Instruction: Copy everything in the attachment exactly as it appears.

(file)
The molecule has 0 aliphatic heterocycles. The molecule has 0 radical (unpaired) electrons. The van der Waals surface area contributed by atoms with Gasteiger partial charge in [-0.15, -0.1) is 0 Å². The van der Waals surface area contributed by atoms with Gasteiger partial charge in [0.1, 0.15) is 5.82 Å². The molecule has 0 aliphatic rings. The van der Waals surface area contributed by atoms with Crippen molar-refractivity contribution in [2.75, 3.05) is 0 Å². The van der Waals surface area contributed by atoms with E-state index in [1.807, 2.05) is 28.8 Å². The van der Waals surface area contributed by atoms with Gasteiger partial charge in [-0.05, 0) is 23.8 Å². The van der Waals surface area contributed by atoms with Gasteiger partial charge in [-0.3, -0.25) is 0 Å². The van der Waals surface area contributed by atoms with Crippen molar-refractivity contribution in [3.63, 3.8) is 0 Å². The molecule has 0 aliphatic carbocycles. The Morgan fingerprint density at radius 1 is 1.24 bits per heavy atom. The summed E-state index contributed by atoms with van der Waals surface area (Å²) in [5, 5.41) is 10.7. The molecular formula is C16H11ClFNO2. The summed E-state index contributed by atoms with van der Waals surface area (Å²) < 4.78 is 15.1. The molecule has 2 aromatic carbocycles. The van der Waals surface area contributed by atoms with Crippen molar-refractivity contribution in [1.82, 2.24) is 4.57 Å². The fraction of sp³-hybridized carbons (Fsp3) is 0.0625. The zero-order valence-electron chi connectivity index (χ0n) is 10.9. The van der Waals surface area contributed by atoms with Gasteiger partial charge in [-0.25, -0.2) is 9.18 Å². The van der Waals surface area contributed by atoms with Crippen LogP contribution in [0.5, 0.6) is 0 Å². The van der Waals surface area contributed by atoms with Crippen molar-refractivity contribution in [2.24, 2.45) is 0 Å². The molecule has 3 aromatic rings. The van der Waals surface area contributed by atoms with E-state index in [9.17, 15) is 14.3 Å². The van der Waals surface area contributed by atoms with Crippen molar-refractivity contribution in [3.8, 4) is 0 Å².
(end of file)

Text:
The molecule has 0 aliphatic heterocycles. The molecule has 0 radical (unpaired) electrons. The van der Waals surface area contributed by atoms with Gasteiger partial charge in [-0.15, -0.1) is 0 Å². The van der Waals surface area contributed by atoms with Gasteiger partial charge in [0.1, 0.15) is 5.82 Å². The molecule has 0 aliphatic rings. The van der Waals surface area contributed by atoms with Crippen molar-refractivity contribution in [2.75, 3.05) is 0 Å². The van der Waals surface area contributed by atoms with E-state index in [1.807, 2.05) is 28.8 Å². The van der Waals surface area contributed by atoms with Gasteiger partial charge in [-0.05, 0) is 23.8 Å². The van der Waals surface area contributed by atoms with Gasteiger partial charge in [-0.3, -0.25) is 0 Å². The van der Waals surface area contributed by atoms with Crippen molar-refractivity contribution in [3.63, 3.8) is 0 Å². The molecule has 0 aliphatic carbocycles. The Morgan fingerprint density at radius 1 is 1.24 bits per heavy atom. The summed E-state index contributed by atoms with van der Waals surface area (Å²) in [5, 5.41) is 10.7. The molecular formula is C16H11ClFNO2. The summed E-state index contributed by atoms with van der Waals surface area (Å²) < 4.78 is 15.1. The molecule has 2 aromatic carbocycles. The van der Waals surface area contributed by atoms with Crippen molar-refractivity contribution in [1.82, 2.24) is 4.57 Å². The fraction of sp³-hybridized carbons (Fsp3) is 0.0625. The zero-order valence-electron chi connectivity index (χ0n) is 10.9. The van der Waals surface area contributed by atoms with Gasteiger partial charge in [-0.25, -0.2) is 9.18 Å². The van der Waals surface area contributed by atoms with Crippen LogP contribution in [0.5, 0.6) is 0 Å². The van der Waals surface area contributed by atoms with Crippen molar-refractivity contribution in [2.24, 2.45) is 0 Å². The molecule has 3 aromatic rings. The van der Waals surface area contributed by atoms with E-state index in [9.17, 15) is 14.3 Å². The van der Waals surface area contributed by atoms with Crippen molar-refractivity contribution in [3.8, 4) is 0 Å².